The first girl off the bus strides through the Boys and Girls Club
excited to get to yoga class
until another student stops her to say
Ms. G won't be teaching, Ms. D will.
The girl slumps, all the energy draining from her body.
I run to catch her and apologize that Ms. G is not here,
and I promise to keep it light and easy, no pressure to participate.
Everyone is disappointed that we aren't going to finish watching the Happy movie,
groaning as they roll out their mats.
"What's a rebel?" I ask.
"Someone who doesn't do what she's told," says a girl, lounging by her backpack.
So, if we want to be rebels, we have to learn how to stand tall,
to be at ease in the face of conflict.
We practice mountain pose.
We shift our weight and notice the reactions in the muscles.
We try to find our center, where we are tall and most relaxed.
Then we practice lifting the arms without raising the shoulders.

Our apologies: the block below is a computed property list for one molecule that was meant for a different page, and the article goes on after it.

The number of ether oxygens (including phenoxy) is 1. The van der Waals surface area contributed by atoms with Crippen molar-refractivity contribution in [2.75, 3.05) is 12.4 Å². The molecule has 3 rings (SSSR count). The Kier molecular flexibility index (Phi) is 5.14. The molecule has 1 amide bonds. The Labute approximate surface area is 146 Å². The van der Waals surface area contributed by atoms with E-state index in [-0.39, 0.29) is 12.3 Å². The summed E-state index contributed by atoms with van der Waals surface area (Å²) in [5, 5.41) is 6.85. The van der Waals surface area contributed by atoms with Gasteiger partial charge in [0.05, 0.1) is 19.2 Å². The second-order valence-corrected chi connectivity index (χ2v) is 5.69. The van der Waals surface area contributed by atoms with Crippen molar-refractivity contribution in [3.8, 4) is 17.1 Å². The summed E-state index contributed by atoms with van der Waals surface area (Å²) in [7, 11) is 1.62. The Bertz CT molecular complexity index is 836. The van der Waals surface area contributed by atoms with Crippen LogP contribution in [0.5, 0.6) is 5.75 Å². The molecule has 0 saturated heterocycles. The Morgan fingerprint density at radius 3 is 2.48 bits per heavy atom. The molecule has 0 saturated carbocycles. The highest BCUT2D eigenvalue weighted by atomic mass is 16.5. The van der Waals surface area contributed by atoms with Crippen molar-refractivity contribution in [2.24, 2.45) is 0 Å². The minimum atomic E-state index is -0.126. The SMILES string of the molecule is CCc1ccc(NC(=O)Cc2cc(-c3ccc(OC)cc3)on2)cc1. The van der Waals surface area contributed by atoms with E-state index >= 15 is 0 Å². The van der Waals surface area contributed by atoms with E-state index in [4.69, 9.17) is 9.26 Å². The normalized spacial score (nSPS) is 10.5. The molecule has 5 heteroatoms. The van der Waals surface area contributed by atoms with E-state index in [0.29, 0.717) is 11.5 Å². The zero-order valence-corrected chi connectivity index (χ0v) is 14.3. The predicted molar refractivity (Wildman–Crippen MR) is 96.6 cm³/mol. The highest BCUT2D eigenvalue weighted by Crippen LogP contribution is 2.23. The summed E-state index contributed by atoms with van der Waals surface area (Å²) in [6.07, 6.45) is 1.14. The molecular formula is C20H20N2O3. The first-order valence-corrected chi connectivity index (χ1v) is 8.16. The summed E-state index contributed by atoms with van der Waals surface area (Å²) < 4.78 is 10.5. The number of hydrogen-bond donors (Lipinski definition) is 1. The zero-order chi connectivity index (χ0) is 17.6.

A boy in the back yells, "Contest!"
I am immediately game, confident of a win.
But as the minutes wear on, I realize there is no possible way for me to win.
Feeling my shoulders starting to cramp, I give in,
and we continue with class, though nearly half choose to chat instead.
Finally in corpse pose, everyone is silent, even the three who are left standing,
arms held high for nearly 40 minutes now,
their faces twisting with pain and determination.
The bell rings and the three walk to the bus, arms up
their friends helping with coats and backpacks.
The girl who had been so disappointed
comes to me to say she's been under a lot of stress
trying to figure out what's the best college for her.
Only on the bike ride home
do I think of what I wish I would have told her:
It's not where you go that matters, but what you do once you get there.
The irony of having fallen so quickly to competition
in a class that practices non-competition
doesn't occur to me until after dinner.